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Volume 729: debated on Monday 11 July 2011


Asked by

To ask Her Majesty’s Government what assessment they have made of the financial impact on small and medium-sized abattoirs of the proposed introduction of a full-cost recovery system.

My Lords, I am advised by the Food Standards Agency, which is responsible for meat hygiene controls, that following public consultation it has significantly amended its proposals for full-cost recovery. Implementation will be delayed until April 2012, staged over three years. Support will be provided for abattoirs slaughtering up to 5,000 cattle or equivalent per year. A financial impact assessment of the amended proposals is in preparation and will be published this summer.

My Lords, I thank the Minister for that response. Will the agency move much more towards a risk-based, proportionate regime than it has in the past? Secondly, will it consider outside—in other words, private—operators taking over the task that is currently done by state employees?

My Lords, it is certainly the ambition of the agency to move to a more risk-based approach but, as my noble friend will know, that has considerable implications in terms of EU law and it will take some time for such an approach to be worked through. On her second question, I am aware that the agency will discuss tomorrow the findings of the Macdonald taskforce, so it is probably premature for me to say more on that point.

My Lords, I declare my interest as a farmer. Would the noble Earl agree that small and medium-sized abattoirs are essential to our communities? There are serious animal welfare concerns in having to drive animals for miles to gets them slaughtered. The stress on the animals also causes the meat to be not so good. In Worcestershire, we have one abattoir left, and the nearest one to us is in fact in Herefordshire. Do the Government intend to encourage small abattoirs to stay open? Is there any possibility for mobile abattoirs to be developed?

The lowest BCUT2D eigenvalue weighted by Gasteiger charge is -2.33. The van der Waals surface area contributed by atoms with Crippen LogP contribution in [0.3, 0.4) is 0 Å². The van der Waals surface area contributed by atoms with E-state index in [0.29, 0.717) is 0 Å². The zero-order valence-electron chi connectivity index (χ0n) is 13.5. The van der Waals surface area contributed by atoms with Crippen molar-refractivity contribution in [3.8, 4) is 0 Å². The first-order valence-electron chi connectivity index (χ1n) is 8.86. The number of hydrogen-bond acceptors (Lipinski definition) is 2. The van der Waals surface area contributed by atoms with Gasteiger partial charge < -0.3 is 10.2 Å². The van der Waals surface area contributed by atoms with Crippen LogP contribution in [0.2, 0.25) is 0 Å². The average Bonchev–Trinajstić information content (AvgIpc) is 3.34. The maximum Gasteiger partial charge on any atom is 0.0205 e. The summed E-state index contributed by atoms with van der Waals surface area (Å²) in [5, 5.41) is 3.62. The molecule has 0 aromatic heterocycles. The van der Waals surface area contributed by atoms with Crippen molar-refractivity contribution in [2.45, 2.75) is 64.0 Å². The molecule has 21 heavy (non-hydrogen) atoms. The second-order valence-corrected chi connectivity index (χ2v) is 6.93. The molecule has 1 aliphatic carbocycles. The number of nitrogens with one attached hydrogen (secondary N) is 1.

My Lords, smaller abattoirs are extremely important to the rural economy, as the noble Countess rightly says. They are more likely to be rural. The support to be provided to those abattoirs processing up to 5,000 cattle—a higher threshold than was previously proposed—is intended to help preserve the provision of local services to the livestock industry. That will helpfully reduce the impact on small livestock producers, the rural economy, animal welfare and indeed consumer choice. As regards mobile abattoirs, I am not aware what initiatives are being undertaken, although I believe that there are a few around, so it will be necessary for me to seek further advice on that point.

My Lords, was not this so-called risk-based approach used in the monitoring of care homes? Has that not been a disaster?

No, my Lords, it has not been a disaster. It is sensible to look at accreditation and such devices to ensure that regulation is directed where it is most needed.

My Lords, many of the 28 abattoirs left in Wales are the small abattoirs that the Minister described in his Answer. He referred to support. What will that amount to?

My Lords, the agency has now proposed a stepped system of discounts. For the first 1,000 livestock units processed, the reduction on the full cost would be a maximum of 70 per cent. The next 1,000 livestock units would be subject to a 50 per cent reduction and the next 3,000 subject to a 25 per cent reduction. That will directly assist those smaller abattoirs, many of which are based in Wales.

I find it very unusual for the Minister who usually answers on health to be answering an abattoir Question, but I am very impressed by his knowledge. Can he tell us whether there is a health implication, whether the extra costs that were to be passed on were necessary for health and whether they will be continued to be carried out even if the costs are not being passed on?

My Lords, there is no direct health implication. What has happened over the past few years is that the costs of regulation have progressively been borne by the Food Standards Agency, as opposed to the industry. There has been a decision taken in principle that the regulator should not subsidise the industry that it regulates. That is the reason for the review of the charging arrangements.

My Lords, did the noble Lord indicate in his Answer, and will he confirm, that we owe this folly more to our lords and masters in Brussels than to our very own department for the ruin of agriculture? Does he think that the British people would have voted in 1975 to stay in what they were assured was a Common Market if they had thought that this sort of folly was going to be visited upon them by Brussels?

My Lords, it is quite correct that European legislation requires the national competent authority to carry out official controls in order to verify that food businesses comply with food hygiene requirements. EU law requires the competent authority to charge food businesses for meat hygiene and welfare at slaughter—the official controls—and sets minimum charging rates. Having said that, I do not think that there is any self-respecting country that would wish to neglect meat hygiene, which has a direct implication for human health.